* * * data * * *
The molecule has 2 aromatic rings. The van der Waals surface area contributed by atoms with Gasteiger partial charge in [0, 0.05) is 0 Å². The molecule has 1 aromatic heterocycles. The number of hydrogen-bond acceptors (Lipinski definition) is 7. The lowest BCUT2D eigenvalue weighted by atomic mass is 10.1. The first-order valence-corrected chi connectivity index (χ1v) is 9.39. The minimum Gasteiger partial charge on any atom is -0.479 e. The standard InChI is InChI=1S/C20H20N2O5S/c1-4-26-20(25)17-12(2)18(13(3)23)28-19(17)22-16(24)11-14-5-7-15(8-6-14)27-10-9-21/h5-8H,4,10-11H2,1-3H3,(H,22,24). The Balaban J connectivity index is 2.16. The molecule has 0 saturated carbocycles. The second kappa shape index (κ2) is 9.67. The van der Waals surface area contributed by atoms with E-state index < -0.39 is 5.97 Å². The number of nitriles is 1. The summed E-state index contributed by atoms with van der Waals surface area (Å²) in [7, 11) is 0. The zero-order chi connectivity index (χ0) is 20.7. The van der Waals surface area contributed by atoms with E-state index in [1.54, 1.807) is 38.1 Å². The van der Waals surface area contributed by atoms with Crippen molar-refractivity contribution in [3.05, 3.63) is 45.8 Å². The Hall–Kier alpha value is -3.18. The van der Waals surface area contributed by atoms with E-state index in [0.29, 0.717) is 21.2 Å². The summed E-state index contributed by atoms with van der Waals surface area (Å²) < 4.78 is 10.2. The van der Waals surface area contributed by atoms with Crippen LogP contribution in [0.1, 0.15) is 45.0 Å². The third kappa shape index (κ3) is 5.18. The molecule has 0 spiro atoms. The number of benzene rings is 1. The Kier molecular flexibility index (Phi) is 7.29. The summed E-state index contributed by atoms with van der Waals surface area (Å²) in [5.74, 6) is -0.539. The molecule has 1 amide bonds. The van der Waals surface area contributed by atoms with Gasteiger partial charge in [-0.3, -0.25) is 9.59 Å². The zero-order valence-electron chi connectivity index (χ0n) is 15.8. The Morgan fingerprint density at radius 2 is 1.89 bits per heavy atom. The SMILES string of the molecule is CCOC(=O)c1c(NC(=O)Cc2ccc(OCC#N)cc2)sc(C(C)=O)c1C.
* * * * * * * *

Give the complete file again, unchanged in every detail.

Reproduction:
The molecule has 2 aromatic rings. The van der Waals surface area contributed by atoms with Gasteiger partial charge in [0, 0.05) is 0 Å². The molecule has 1 aromatic heterocycles. The number of hydrogen-bond acceptors (Lipinski definition) is 7. The lowest BCUT2D eigenvalue weighted by atomic mass is 10.1. The first-order valence-corrected chi connectivity index (χ1v) is 9.39. The minimum Gasteiger partial charge on any atom is -0.479 e. The standard InChI is InChI=1S/C20H20N2O5S/c1-4-26-20(25)17-12(2)18(13(3)23)28-19(17)22-16(24)11-14-5-7-15(8-6-14)27-10-9-21/h5-8H,4,10-11H2,1-3H3,(H,22,24). The Balaban J connectivity index is 2.16. The molecule has 0 saturated carbocycles. The second kappa shape index (κ2) is 9.67. The van der Waals surface area contributed by atoms with E-state index < -0.39 is 5.97 Å². The number of nitriles is 1. The summed E-state index contributed by atoms with van der Waals surface area (Å²) in [7, 11) is 0. The zero-order chi connectivity index (χ0) is 20.7. The van der Waals surface area contributed by atoms with E-state index in [1.54, 1.807) is 38.1 Å². The van der Waals surface area contributed by atoms with Crippen molar-refractivity contribution in [3.05, 3.63) is 45.8 Å². The Hall–Kier alpha value is -3.18. The van der Waals surface area contributed by atoms with E-state index in [0.29, 0.717) is 21.2 Å². The summed E-state index contributed by atoms with van der Waals surface area (Å²) < 4.78 is 10.2. The van der Waals surface area contributed by atoms with Crippen LogP contribution in [0.1, 0.15) is 45.0 Å². The third kappa shape index (κ3) is 5.18. The molecule has 0 spiro atoms. The number of benzene rings is 1. The Kier molecular flexibility index (Phi) is 7.29. The summed E-state index contributed by atoms with van der Waals surface area (Å²) in [5.74, 6) is -0.539. The molecule has 1 amide bonds. The van der Waals surface area contributed by atoms with Gasteiger partial charge in [-0.3, -0.25) is 9.59 Å². The zero-order valence-electron chi connectivity index (χ0n) is 15.8. The Morgan fingerprint density at radius 2 is 1.89 bits per heavy atom. The SMILES string of the molecule is CCOC(=O)c1c(NC(=O)Cc2ccc(OCC#N)cc2)sc(C(C)=O)c1C.